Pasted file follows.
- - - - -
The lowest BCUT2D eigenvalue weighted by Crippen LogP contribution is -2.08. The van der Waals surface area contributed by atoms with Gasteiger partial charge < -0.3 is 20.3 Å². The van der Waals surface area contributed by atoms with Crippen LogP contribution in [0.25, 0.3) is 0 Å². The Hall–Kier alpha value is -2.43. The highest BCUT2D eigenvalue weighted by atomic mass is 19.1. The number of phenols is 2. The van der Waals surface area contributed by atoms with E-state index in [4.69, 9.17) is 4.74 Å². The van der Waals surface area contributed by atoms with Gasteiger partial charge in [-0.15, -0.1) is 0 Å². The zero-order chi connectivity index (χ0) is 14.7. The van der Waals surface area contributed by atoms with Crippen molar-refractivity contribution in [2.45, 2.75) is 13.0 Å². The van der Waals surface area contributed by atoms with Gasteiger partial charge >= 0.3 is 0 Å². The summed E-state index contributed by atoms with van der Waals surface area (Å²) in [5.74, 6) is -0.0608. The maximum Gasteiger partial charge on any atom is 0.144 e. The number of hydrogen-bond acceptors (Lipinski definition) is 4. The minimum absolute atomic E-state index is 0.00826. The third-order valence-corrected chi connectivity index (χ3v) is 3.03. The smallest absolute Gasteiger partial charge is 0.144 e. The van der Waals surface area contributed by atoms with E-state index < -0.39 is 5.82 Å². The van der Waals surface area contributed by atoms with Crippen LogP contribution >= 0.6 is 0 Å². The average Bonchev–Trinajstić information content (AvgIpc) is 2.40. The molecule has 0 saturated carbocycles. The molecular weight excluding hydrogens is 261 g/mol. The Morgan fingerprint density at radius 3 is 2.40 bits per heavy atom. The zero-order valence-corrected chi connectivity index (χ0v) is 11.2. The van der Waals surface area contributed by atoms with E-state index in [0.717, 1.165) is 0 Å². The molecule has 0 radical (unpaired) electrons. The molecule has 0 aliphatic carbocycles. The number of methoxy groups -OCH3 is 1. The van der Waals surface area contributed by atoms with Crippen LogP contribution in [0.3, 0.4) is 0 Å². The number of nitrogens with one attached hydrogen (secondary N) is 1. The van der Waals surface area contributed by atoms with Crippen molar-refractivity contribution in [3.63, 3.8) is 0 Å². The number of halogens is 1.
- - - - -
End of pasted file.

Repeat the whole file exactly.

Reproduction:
The lowest BCUT2D eigenvalue weighted by Crippen LogP contribution is -2.08. The van der Waals surface area contributed by atoms with Gasteiger partial charge < -0.3 is 20.3 Å². The van der Waals surface area contributed by atoms with Crippen LogP contribution in [0.25, 0.3) is 0 Å². The Hall–Kier alpha value is -2.43. The highest BCUT2D eigenvalue weighted by atomic mass is 19.1. The number of phenols is 2. The van der Waals surface area contributed by atoms with E-state index in [4.69, 9.17) is 4.74 Å². The van der Waals surface area contributed by atoms with Gasteiger partial charge in [-0.15, -0.1) is 0 Å². The zero-order chi connectivity index (χ0) is 14.7. The van der Waals surface area contributed by atoms with Crippen molar-refractivity contribution in [2.45, 2.75) is 13.0 Å². The van der Waals surface area contributed by atoms with Gasteiger partial charge >= 0.3 is 0 Å². The summed E-state index contributed by atoms with van der Waals surface area (Å²) in [5.74, 6) is -0.0608. The maximum Gasteiger partial charge on any atom is 0.144 e. The number of hydrogen-bond acceptors (Lipinski definition) is 4. The minimum absolute atomic E-state index is 0.00826. The third-order valence-corrected chi connectivity index (χ3v) is 3.03. The smallest absolute Gasteiger partial charge is 0.144 e. The van der Waals surface area contributed by atoms with E-state index < -0.39 is 5.82 Å². The van der Waals surface area contributed by atoms with Crippen LogP contribution >= 0.6 is 0 Å². The average Bonchev–Trinajstić information content (AvgIpc) is 2.40. The molecule has 0 saturated carbocycles. The molecular weight excluding hydrogens is 261 g/mol. The Morgan fingerprint density at radius 3 is 2.40 bits per heavy atom. The zero-order valence-corrected chi connectivity index (χ0v) is 11.2. The van der Waals surface area contributed by atoms with E-state index in [0.717, 1.165) is 0 Å². The molecule has 0 radical (unpaired) electrons. The molecule has 0 aliphatic carbocycles. The number of methoxy groups -OCH3 is 1. The van der Waals surface area contributed by atoms with Crippen LogP contribution in [0.3, 0.4) is 0 Å². The number of nitrogens with one attached hydrogen (secondary N) is 1. The van der Waals surface area contributed by atoms with Crippen molar-refractivity contribution in [3.63, 3.8) is 0 Å². The number of halogens is 1.